"American Apprehension" by Dana Munro (1906-1981)

An excerpt from Munro’s Intervention and Dollar Diplomacy in the Caribbean, 1900-1921 (1964). Munro was an American diplomat who served in Haiti, Nicaragua, and Chili. He later went on to teach history at Princeton University.

The basic idea that inspired the Caribbean policy of the United States in the first two decades of the twentieth century was Theodore Roosevelt’s corollary to the Monroe Doctrine: that the United States, if it wished to prevent European intervention, must help the Caribbean republics to do away with the chronic disorder and financial mismanagement that invited intervention. This idea was not wholly new, for several statesmen and writers in Europe and in the United States had suggested that the United States could not maintain the Monroe Doctrine without assuming some responsibility for the conduct of the states protected by it. The Corollary itself was foreshadowed by the Platt Amendment, which sought to make sure that Cuba’s independence was not imperiled by inability to protect foreigners and to pay debts. Cuba however, was an exceptional case. It was not until after the Anglo-German blockade of Venezuela in 1902-1903 that the Corollary became a part of the American government’s general policy in the Caribbean.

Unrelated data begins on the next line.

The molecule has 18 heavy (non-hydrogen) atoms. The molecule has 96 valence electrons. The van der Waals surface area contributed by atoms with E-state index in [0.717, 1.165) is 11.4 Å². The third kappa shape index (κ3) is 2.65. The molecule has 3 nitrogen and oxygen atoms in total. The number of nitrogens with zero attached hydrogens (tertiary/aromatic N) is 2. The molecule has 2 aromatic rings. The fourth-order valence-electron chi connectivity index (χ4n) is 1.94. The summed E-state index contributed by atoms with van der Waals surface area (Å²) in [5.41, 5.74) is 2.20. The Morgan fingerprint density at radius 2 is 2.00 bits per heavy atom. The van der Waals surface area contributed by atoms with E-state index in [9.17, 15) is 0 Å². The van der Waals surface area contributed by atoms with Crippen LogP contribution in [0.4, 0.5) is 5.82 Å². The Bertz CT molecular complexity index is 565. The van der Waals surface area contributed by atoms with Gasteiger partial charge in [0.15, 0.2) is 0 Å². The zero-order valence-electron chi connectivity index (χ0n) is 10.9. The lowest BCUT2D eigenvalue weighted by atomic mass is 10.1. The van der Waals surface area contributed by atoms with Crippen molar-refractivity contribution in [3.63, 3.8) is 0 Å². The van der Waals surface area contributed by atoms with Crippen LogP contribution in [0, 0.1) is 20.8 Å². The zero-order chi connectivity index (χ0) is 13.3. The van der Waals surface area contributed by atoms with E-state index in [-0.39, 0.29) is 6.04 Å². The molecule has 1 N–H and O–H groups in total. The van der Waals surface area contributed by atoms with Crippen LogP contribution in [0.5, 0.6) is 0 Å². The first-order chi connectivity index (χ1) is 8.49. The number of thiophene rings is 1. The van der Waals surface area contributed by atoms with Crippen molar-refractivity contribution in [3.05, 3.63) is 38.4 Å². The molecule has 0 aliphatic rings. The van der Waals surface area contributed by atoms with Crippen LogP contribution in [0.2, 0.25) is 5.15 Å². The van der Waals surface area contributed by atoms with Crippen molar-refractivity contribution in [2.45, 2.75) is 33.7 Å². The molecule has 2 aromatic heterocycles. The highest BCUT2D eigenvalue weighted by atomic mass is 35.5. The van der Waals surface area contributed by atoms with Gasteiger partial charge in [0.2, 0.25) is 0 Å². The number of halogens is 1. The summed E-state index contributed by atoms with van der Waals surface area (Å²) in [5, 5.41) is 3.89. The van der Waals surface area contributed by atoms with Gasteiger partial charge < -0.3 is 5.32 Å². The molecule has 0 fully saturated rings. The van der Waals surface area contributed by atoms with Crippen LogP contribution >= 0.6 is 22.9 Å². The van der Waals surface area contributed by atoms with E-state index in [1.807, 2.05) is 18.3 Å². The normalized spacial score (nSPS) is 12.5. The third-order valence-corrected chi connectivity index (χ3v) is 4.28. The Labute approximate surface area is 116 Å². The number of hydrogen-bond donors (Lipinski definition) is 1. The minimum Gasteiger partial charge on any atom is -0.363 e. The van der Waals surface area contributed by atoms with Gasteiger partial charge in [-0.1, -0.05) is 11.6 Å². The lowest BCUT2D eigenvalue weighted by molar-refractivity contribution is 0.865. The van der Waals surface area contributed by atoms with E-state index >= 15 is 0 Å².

French and German interests were still more powerful in Haiti than in any other Caribbean state. The French were the republic’s chief creditors and the best customers for its exports, and the National Bank, in which the French had an equal voice with the American directors, was constantly involved in politics because the government had to have its help in meeting the budget. Germans owned the most important public utilities, and German steamship lines carried most of the country’s trade. The local German merchants had much political influence because it was they who usually financed revolutions. The State Department’s concern about these European activities was the greater because the French and German governments manifested a rather special interest in Haitian affairs and resisted the efforts of the United States to increase its own influence.

Germany was suspected especially of wanting to obtain a naval base or a coaling station in Haiti. Since her navy, without such facilities, was at a disadvantage as compared with those of powers that had colonies in the Caribbean, this desire was not unreasonable, but the naval authorities in Washington thought that any large supply of coal, anywhere in the West Indies, might be dangerous to the United States. The State Department in 1910 and 1912 had opposed efforts by French and German steamship lines to obtain concessions for coaling depots in Haiti, and it was of course especially sensitive to any project that seemed to involve the Mole St. Nicolas. Rumors and reports of such projects caused uneasiness from time to time.